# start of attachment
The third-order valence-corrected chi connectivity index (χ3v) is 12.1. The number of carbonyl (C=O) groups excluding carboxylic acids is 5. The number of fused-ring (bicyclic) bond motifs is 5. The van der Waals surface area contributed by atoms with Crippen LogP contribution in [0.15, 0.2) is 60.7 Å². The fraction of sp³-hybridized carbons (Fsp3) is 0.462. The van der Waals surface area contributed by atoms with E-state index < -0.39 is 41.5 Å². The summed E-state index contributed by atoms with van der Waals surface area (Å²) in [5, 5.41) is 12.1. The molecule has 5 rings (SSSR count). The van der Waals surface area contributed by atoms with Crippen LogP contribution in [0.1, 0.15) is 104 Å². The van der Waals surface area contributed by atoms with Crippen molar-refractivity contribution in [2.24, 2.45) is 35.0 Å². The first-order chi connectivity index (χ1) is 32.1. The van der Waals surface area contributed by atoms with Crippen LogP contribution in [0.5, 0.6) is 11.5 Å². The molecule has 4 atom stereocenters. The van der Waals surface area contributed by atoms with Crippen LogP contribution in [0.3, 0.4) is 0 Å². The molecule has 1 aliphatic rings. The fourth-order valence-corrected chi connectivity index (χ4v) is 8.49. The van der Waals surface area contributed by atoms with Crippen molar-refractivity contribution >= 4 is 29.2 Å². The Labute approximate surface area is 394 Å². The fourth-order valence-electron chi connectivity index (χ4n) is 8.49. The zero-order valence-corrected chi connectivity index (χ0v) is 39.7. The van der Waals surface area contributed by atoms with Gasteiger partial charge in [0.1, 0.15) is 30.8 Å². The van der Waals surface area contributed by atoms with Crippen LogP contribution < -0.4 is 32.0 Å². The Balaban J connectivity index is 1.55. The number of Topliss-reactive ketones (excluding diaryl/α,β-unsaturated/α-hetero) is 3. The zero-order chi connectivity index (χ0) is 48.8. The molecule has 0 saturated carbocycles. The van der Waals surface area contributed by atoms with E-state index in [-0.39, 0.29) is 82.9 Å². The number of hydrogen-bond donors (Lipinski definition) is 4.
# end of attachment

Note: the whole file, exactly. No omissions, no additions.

The third-order valence-corrected chi connectivity index (χ3v) is 12.1. The number of carbonyl (C=O) groups excluding carboxylic acids is 5. The number of fused-ring (bicyclic) bond motifs is 5. The van der Waals surface area contributed by atoms with Crippen LogP contribution in [0.15, 0.2) is 60.7 Å². The fraction of sp³-hybridized carbons (Fsp3) is 0.462. The van der Waals surface area contributed by atoms with E-state index < -0.39 is 41.5 Å². The summed E-state index contributed by atoms with van der Waals surface area (Å²) in [5, 5.41) is 12.1. The molecule has 5 rings (SSSR count). The van der Waals surface area contributed by atoms with Crippen LogP contribution in [0.1, 0.15) is 104 Å². The van der Waals surface area contributed by atoms with Crippen molar-refractivity contribution in [2.24, 2.45) is 35.0 Å². The first-order chi connectivity index (χ1) is 32.1. The van der Waals surface area contributed by atoms with Crippen LogP contribution in [0.5, 0.6) is 11.5 Å². The molecule has 4 atom stereocenters. The van der Waals surface area contributed by atoms with Crippen LogP contribution in [0.3, 0.4) is 0 Å². The molecule has 1 aliphatic rings. The fourth-order valence-corrected chi connectivity index (χ4v) is 8.49. The van der Waals surface area contributed by atoms with Crippen molar-refractivity contribution >= 4 is 29.2 Å². The Labute approximate surface area is 394 Å². The fourth-order valence-electron chi connectivity index (χ4n) is 8.49. The zero-order valence-corrected chi connectivity index (χ0v) is 39.7. The van der Waals surface area contributed by atoms with Gasteiger partial charge in [0.1, 0.15) is 30.8 Å². The van der Waals surface area contributed by atoms with Crippen LogP contribution < -0.4 is 32.0 Å². The Balaban J connectivity index is 1.55. The number of Topliss-reactive ketones (excluding diaryl/α,β-unsaturated/α-hetero) is 3. The zero-order chi connectivity index (χ0) is 48.8. The molecule has 0 saturated carbocycles. The van der Waals surface area contributed by atoms with E-state index in [-0.39, 0.29) is 82.9 Å². The number of hydrogen-bond donors (Lipinski definition) is 4.